Hahn v. Waddington et al

Filing 115

ORDER ADOPTING the 112 Report and Recommendations; defendants' motion for summary judgment is GRANTED; and Plaintiff's complaint is DISMISSED. Signed by Judge Robert J. Bryan. **7 PAGE(S), PRINT ALL**(Aaron Hahn, Prisoner ID: 332715)(CMG)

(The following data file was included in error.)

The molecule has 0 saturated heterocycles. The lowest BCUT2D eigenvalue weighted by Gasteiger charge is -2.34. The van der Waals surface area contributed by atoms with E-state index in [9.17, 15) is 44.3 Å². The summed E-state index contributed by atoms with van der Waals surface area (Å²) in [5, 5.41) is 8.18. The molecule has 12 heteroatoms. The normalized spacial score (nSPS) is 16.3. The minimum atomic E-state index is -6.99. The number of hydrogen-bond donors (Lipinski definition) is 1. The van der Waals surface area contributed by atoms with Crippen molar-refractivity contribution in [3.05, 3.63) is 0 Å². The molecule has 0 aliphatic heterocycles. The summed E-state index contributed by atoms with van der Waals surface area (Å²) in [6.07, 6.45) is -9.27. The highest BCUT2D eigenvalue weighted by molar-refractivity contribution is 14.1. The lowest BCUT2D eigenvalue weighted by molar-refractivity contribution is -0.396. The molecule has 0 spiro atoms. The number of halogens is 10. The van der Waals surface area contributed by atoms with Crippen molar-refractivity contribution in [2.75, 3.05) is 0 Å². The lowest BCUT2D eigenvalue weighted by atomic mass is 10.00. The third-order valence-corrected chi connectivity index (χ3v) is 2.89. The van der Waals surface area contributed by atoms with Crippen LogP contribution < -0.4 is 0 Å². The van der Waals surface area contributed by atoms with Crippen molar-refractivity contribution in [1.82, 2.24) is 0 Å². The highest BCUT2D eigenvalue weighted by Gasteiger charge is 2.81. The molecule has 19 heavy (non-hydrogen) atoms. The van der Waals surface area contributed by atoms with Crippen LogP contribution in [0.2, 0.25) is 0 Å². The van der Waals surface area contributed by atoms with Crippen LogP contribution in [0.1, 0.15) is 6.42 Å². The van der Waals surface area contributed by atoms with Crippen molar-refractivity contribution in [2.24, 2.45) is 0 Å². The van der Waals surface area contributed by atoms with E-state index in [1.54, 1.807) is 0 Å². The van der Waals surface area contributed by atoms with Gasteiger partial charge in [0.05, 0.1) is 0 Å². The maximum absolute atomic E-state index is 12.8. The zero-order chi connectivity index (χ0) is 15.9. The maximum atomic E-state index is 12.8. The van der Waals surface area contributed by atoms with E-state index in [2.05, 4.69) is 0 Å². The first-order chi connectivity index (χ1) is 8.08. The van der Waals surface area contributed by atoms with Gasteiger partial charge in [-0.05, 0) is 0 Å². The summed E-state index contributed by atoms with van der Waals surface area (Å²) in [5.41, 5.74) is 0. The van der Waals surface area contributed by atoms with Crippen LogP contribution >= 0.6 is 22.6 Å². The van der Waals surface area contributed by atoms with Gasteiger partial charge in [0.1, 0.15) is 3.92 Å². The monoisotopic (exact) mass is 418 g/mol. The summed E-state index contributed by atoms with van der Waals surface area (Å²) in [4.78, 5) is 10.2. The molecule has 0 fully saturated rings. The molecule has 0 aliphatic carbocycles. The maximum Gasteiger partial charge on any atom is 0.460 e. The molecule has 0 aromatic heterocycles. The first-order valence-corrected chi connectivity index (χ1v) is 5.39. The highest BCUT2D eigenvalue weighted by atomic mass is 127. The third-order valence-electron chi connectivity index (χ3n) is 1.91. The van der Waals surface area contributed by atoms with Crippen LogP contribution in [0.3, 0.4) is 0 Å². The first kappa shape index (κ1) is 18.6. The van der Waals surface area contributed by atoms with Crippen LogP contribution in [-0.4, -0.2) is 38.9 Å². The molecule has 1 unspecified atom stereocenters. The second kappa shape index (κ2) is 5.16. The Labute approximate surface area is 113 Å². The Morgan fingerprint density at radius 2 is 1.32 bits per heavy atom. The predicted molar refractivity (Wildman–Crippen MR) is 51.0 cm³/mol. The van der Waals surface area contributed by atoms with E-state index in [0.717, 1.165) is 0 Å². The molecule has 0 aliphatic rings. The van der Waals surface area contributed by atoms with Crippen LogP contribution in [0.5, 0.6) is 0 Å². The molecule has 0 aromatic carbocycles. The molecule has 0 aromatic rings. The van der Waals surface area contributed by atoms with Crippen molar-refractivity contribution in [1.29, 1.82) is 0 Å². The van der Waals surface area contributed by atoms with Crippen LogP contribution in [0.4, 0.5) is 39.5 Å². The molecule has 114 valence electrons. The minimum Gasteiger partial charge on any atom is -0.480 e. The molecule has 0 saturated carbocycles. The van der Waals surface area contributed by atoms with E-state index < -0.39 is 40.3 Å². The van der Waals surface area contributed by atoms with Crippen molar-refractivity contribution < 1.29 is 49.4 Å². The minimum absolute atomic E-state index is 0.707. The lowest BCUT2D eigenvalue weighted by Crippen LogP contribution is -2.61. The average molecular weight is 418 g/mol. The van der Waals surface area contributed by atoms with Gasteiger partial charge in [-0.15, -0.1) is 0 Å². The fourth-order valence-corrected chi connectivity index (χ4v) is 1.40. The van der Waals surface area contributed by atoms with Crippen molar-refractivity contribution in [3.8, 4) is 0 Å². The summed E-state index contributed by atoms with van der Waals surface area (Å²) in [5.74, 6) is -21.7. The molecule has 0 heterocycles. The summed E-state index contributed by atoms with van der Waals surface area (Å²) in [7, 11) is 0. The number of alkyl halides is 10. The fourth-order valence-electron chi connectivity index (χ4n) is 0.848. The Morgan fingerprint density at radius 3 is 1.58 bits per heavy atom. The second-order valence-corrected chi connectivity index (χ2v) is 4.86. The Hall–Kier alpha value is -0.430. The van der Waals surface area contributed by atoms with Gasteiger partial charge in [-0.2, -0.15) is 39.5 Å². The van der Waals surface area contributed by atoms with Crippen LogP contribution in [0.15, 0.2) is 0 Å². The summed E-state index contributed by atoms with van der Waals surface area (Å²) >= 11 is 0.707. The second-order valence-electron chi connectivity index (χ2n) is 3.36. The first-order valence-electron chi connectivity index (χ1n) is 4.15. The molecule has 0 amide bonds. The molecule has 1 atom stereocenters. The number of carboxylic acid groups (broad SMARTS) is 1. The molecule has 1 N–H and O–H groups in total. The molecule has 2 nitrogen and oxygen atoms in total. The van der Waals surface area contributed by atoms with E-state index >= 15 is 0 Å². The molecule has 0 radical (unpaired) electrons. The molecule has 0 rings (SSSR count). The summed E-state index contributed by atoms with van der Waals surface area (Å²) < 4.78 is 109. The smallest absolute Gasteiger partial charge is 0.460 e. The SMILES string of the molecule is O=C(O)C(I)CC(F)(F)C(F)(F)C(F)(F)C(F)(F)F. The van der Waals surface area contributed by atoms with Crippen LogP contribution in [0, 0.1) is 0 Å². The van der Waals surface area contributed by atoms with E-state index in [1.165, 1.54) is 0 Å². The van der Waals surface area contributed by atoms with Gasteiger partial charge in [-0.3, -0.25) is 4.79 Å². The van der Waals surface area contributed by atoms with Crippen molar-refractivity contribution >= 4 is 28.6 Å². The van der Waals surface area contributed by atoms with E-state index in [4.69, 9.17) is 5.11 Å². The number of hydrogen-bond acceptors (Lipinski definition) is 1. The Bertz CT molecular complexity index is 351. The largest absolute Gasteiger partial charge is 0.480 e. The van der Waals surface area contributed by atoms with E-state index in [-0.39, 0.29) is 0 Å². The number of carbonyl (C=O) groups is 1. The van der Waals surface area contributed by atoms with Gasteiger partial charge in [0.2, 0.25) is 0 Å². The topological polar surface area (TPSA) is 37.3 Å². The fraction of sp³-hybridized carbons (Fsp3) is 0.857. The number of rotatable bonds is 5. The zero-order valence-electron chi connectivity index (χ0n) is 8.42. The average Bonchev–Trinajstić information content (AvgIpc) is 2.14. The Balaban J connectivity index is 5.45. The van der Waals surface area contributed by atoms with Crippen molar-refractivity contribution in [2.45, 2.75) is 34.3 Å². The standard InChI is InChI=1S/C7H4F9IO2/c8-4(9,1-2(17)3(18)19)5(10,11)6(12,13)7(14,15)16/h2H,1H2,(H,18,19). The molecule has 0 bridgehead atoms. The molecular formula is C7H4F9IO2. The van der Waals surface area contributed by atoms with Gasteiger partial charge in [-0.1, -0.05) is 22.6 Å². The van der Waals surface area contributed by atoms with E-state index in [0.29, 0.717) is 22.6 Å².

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1 2 3 UNITED STATES DISTRICT COURT WESTERN DISTRICT OF WASHINGTON AT TACOMA 4 5 6 AARON HAHN, 7 8 9 Case No. 3:14-cv-05047-RJB-TLF Plaintiff, v. ORDER ADOPTING REPORT AND RECOMMENDATION DOUG WADDINGTON, SCOTT RUSSELL, and ROBERT MARTIN, 10 Defendants. 11 This matter comes before the Court on the Report and Recommendation of Judge Theresa 12 L. Fricke, United States Magistrate Judge. Dkt. 112. The Court has considered the Report and 13 Recommendation, objections, and the remaining record. 14 In this civil rights case, Plaintiff alleges that Defendants were deliberately indifferent to 15 his health when they transferred him to the Washington State Penitentiary (“WSP”), in Walla 16 Walla, Washington, where he was assaulted, despite Plaintiff telling Defendant Robert Martin 17 about his fears of going to WSP and about Plaintiff’s mental health conditions. Dkt. 19. 18 I. PROCEDURAL HISTORY AND BACKGROUND FACTS 19 Plaintiff originally filed the case on April 26, 2013, in the U.S. District Court for the 20 Eastern District of Washington. Dkt. 30, at 1. Rather than transferring the case to this Court (the 21 venue in which the Defendants reside), the Eastern District of Washington Court dismissed the 22 case on September 19, 2013. Dkt. 30, at 2. Plaintiff filed this case on January 15, 2014, over 23 24 25 ORDER ADOPTING REPORT AND RECOMMENDATION - 1 1 three years and eight months after he was allegedly assaulted and four months after the Eastern 2 District of Washington Court dismissed his case. Dkt. 1. 3 On November 19, 2014, a Report and Recommendation was filed, which recommended 4 dismissal of the case because the three year statute of limitations prevented consideration of the 5 claims and, considering all allegations in Plaintiff’s complaint, he made no showing that he was 6 entitled to equitable tolling. Dkt. 32. The undersigned adopted the Report and 7 Recommendation. Dkt. 36. On June 5, 2017, the Ninth Circuit Court of Appeals reversed the decision of this Court, 8 9 and held that it “erred when it dismissed Hahn’s § 1983 claim as untimely as a matter of law.” 10 Hahn v. Waddington, Ninth Cir. Court of Appeals case number 15-35091; in the record at Dkt. 11 44. 12 The case was remanded to this Court and re-referred to Magistrate Judge Fricke. After 13 concluding that Hahn was entitled to equitable tolling of the statute of limitations, a case 14 scheduling order was issued; the discovery deadline was set for May 23, 2018. Dkts. 68 and 74. 15 On April 27, 2018, the Defendants moved for summary judgment dismissal of the case. 16 Dkt. 85. Defendants then filed a motion for a protective order (Dkt. 90) and Plaintiff filed a 59 17 page motion to compel (Dkt. 93). Plaintiff’s motion to compel was denied and Defendants’ 18 motion for a protective order was stricken as moot. Dkt. 111. That order held: 19 20 21 22 23 A review of the objections and answers defendants provided in response to plaintiff’s discovery requests fail to indicate either evasiveness of incompleteness on defendants’ part. See Dkt. 93, pp. 5-59. Further, other than a general assertion that defendants have acted evasively or otherwise improperly in responding to those requests and have been “impeding [him] as every step” (Dkt. 99, p. 2), plaintiff offers no specific instances where defendants did so. Plaintiff claims that he discovered at least two more potential defendants via the initial discovery process (id. at p. 1) – in an attempt to defeat defendants’ motion for a protective order and continue discover – but this merely indicates that defendants were in fact responsive to his requests. Nor has plaintiff established 24 25 ORDER ADOPTING REPORT AND RECOMMENDATION - 2 1 2 3 4 5 6 7 8 9 there is additional discovery that he needs or is otherwise entitled to, which has not already been provided, other than a general assertion that discovery is vital to litigation. Id. at p. 2. While this last assertion is undeniably true in general, plaintiff simply has not shown any improper behavior on the part of defendants in regard to discovery requests in this litigation. . . Additionally, given that the deadline for completing discovery has now passed (Dkt. 74), and that plaintiff as discussed herein, plaintiff has not shown he is entitled to further discovery in this matter, defendants’ motion for a protective order is denied as moot. Dkt. 111. The background facts and further procedural history are in the Report and Recommendation (Dkt. 112, at 1-8) and are adopted here. The Report and Recommendation recommends granting Defendants’ motion for 10 summary judgment dismissal. Dkt. 112. It recommends finding that: (1) Plaintiff failed to 11 establish personal participation on the part of Waddington and Russell, (2) he failed to point to 12 sufficient issues of fact that Mr. Martin was deliberately indifferent to his health, and (3) Mr. 13 Martin is entitled to qualified immunity. Id. On September 6, 2018, Plaintiff filed objections to 14 the Report and Recommendation. Dkt. 113. On September 20, 2018, the Defendants filed a 15 response to the objections. Dkt. 114. 16 17 18 II. DISCUSSION The Report and Recommendation (Dkt. 112) should be adopted and the case dismissed. Plaintiff’s objections do not provide a basis for rejecting the Report and Recommendation. 19 A. OBJECTIONS RELATED TO DISCOVERY 20 Plaintiff asserts, in his objections, that discovery is not complete and that summary 21 judgment should not be granted when discovery is ongoing. Dkt. 113. He maintains that this 22 “includes three sets of motion to admit (one for each defendant) and the Plaintiff’s second set of 23 interrogatories.” Id. Plaintiff argues that he filed a motion for default judgment due to 24 25 ORDER ADOPTING REPORT AND RECOMMENDATION - 3 1 Defendants’ failure to respond to discovery. Id. (On August 16, 2018, Plaintiff’s motion for 2 default judgment was denied. Dkt. 108. That same day, his motion to compel was denied. Dkt. 3 111.) 4 To the extent that Plaintiff is attempting to challenge the August 16, 2018 ruling denying 5 his motion for default and his motion to compel (Dkts. 108 and 111) under Fed. R. Civ. P. 72 (a), 6 the motion should be denied. Rule 72 (a) provides: 7 8 9 10 Nondispositive Matters. When a pretrial matter not dispositive of a party's claim or defense is referred to a magistrate judge to hear and decide, the magistrate judge must promptly conduct the required proceedings and, when appropriate, issue a written order stating the decision. A party may serve and file objections to the order within 14 days after being served with a copy. A party may not assign as error a defect in the order not timely objected to. The district judge in the case must consider timely objections and modify or set aside any part of the order that is clearly erroneous or is contrary to law. 11 Plaintiff’s objections regarding discovery are untimely; they were filed September 6, 12 2018, over 14 days after the August 16, 2018 orders denying his motion for default and motion 13 to compel. Further, Plaintiff has failed to demonstrate that the rulings were clearly erroneous or 14 contrary to law. He has not shown that he is entitled to further discovery. To the extent that 15 Plaintiff objects to the August 16, 2018 rulings denying his motion for default and motion to 16 compel under Fed. R. Civ. P. 72 (a), the motion should be denied. 17 To the extent that Plaintiff makes a motion under Fed. R. Civ. P. 56 (d), his motion 18 should be denied. Under Fed. R. Civ. P. 56 (d): 19 20 21 If a nonmovant shows by affidavit or declaration that, for specified reasons, it cannot present facts essential to justify its opposition [to a motion for summary judgment], the court may: (1) defer considering the motion or deny it; (2) allow time to obtain affidavits or declarations or to take discovery; or (3) issue any other appropriate order. 22 Plaintiff has failed to make a sufficient showing that he “cannot present facts essential to 23 justify [his] opposition” to the Defendants’ motion for summary judgment. Rule 56 (d). 24 25 ORDER ADOPTING REPORT AND RECOMMENDATION - 4 1 Plaintiff filed his response to the motion for summary judgment a few days before the discovery 2 deadline passed. As he did in his motion to compel, Plaintiff again broadly asserts that the 3 Defendants have not answered his discovery requests. He has failed to show that he has not 4 received discovery to which he is entitled. To the extent Plaintiff intends these objections to be a 5 motion under Rule 56 (d), the motion should be denied. 6 B. OBJECTIONS RELATED TO DEFENDANT MARTIN 7 In his objections, Plaintiff asserts generally that there are issues of fact. Dkt. 113. He 8 alleges that he “notified Defendant Martin (and others) several times through [sic] kiosk 9 messages, face-to-face meetings, and letters regarding his fears/concerns,” and that Martin 10 decided that Plaintiff’s “fears/concerns were not credible.” Id. Plaintiff asserts in his objections 11 that he “never saw Defendant Martin after his initial classification, despite at least one kiosk 12 message asking to see him so he would [sic] explain in person why Walla Walla would not 13 work.” Id. He asserts that he did not request placement at WSP. Id. (Despite a written request 14 from Plaintiff to the contrary). Plaintiff acknowledges that he has a history of “serious mental 15 illness” which resulted in “over twenty suicide attempts and many hospital stays.” Id. He 16 maintains that “[a]ny normal sane person would have drawn the inference that the Plaintiff did 17 not want to go to WSP . . . and expressed his fears/concerns about going to WSP.” Id. Plaintiff 18 asserts that Defendant Martin drew that inference “because he looked into it and attempted to 19 build a keep separate which he later decided on his own was not necessary, because he could not, 20 did not, or would not validate Plaintiff’s fears/concerns.” Id. 21 As stated in the Report and Recommendation, Plaintiff points to no evidence that 22 supports his assertions. Plaintiff acknowledges that he expressed generalized fears during the 23 intake process, but did not identify any particular individual as the source of his fear, just that 24 25 ORDER ADOPTING REPORT AND RECOMMENDATION - 5 1 WSP was dangerous. Plaintiff fails to point to issues of fact that demonstrate that Defendant 2 Martin’s recommendation regarding Plaintiff’s placement was deliberately indifferent to 3 Plaintiff’s constitutional rights. Plaintiff does not show that Defendant Martin knew of and 4 disregarded an excessive risk to Plaintiff. While there was a series of confusing communications 5 between Plaintiff and Defendant Martin, none of them, either individually or collectively, 6 establishes that Defendant Martin knew of, or should have known of, a risk of harm to Plaintiff. 7 Moreover, Plaintiff fails to point to any facts that, construed in his favor, demonstrate that 8 Defendant Martin is not entitled to qualified immunity. The Report and Recommendation should 9 be adopted as to Defendant Martin and the claims asserted against him dismissed. 10 C. OBJECTIONS RELATED TO DEFENDANTS WADDINGTON AND RUSSELL 11 Plaintiff argues that Defendants Waddington and Russell are not entitled to qualified 12 immunity because: Plaintiff put the Defendants “on notice,” because they failed to act, 13 Defendant Waddington’s job description makes him part of the classification process, that “[a]s 14 superintendents, Waddington and Russell were personally aware of [Plaintiff’s] mental health 15 history and classification decisions. At no time did they ever question Martin’s decision.” Id. 16 He asserts that they “knew of Martin’s misconduct and chose not to act” and so were deliberately 17 indifferent. Id. Plaintiff also asserts that Waddington and Russel are “clearly liable because of 18 their inaction and their lack of training and control over their subordinates.” Id. Plaintiff fails to 19 support any of these assertions with evidence. 20 As stated in the Report and Recommendation, Plaintiff has failed to point to evidence in 21 the record, which if construed in his favor, would demonstrate that Waddington and Russel are 22 liable for a violation of his constitutional rights. His claims against Defendants Waddington and 23 Russel should be dismissed. 24 25 ORDER ADOPTING REPORT AND RECOMMENDATION - 6 1 D. CONCLUSION 2 The Report and Recommendation (Dkt. 112) should be adopted, the Defendants’ motion 3 for summary judgment granted, and the case dismissed. 4 III. 5 ORDER It is ORDERED that: 6 (1) The Court ADOPTS the Report and Recommendation (Dkt. 112); 7 (2) Defendants’ motion for summary judgment is GRANTED; and 8 (3) Plaintiff’s complaint is DISMISSED. 9 The Clerk is directed to send uncertified copies of this Order to U.S. Magistrate Theresa L. 10 Fricke, all counsel of record, and to any party appearing pro se at said party’s last known 11 address. 12 Dated this 26th day of September, 2018. 13 A 14 ROBERT J. BRYAN United States District Judge 15 16 17 18 19 20 21 22 23 24 25 ORDER ADOPTING REPORT AND RECOMMENDATION - 7